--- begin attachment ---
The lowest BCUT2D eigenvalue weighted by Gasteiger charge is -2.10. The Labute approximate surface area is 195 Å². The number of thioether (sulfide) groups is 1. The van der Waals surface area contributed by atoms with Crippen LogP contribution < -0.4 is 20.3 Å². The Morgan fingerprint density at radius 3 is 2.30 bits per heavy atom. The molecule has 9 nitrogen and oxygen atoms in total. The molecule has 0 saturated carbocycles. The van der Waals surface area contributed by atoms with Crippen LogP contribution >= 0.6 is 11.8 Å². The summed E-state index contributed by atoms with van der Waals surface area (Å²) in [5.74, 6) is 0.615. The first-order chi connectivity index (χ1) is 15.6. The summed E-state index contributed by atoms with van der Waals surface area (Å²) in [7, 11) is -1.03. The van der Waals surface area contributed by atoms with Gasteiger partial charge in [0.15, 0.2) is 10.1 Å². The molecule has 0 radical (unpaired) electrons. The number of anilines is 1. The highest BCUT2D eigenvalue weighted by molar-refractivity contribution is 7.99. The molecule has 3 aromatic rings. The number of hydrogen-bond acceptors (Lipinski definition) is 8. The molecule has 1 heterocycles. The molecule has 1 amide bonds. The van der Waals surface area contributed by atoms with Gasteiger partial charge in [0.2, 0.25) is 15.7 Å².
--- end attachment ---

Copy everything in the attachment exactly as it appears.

The lowest BCUT2D eigenvalue weighted by Gasteiger charge is -2.10. The Labute approximate surface area is 195 Å². The number of thioether (sulfide) groups is 1. The van der Waals surface area contributed by atoms with Crippen LogP contribution < -0.4 is 20.3 Å². The Morgan fingerprint density at radius 3 is 2.30 bits per heavy atom. The molecule has 9 nitrogen and oxygen atoms in total. The molecule has 0 saturated carbocycles. The van der Waals surface area contributed by atoms with Crippen LogP contribution >= 0.6 is 11.8 Å². The summed E-state index contributed by atoms with van der Waals surface area (Å²) in [5.74, 6) is 0.615. The first-order chi connectivity index (χ1) is 15.6. The summed E-state index contributed by atoms with van der Waals surface area (Å²) in [7, 11) is -1.03. The van der Waals surface area contributed by atoms with Gasteiger partial charge in [0.15, 0.2) is 10.1 Å². The molecule has 0 radical (unpaired) electrons. The number of anilines is 1. The highest BCUT2D eigenvalue weighted by molar-refractivity contribution is 7.99. The molecule has 3 aromatic rings. The number of hydrogen-bond acceptors (Lipinski definition) is 8. The molecule has 1 heterocycles. The molecule has 1 amide bonds. The van der Waals surface area contributed by atoms with Gasteiger partial charge in [0.2, 0.25) is 15.7 Å².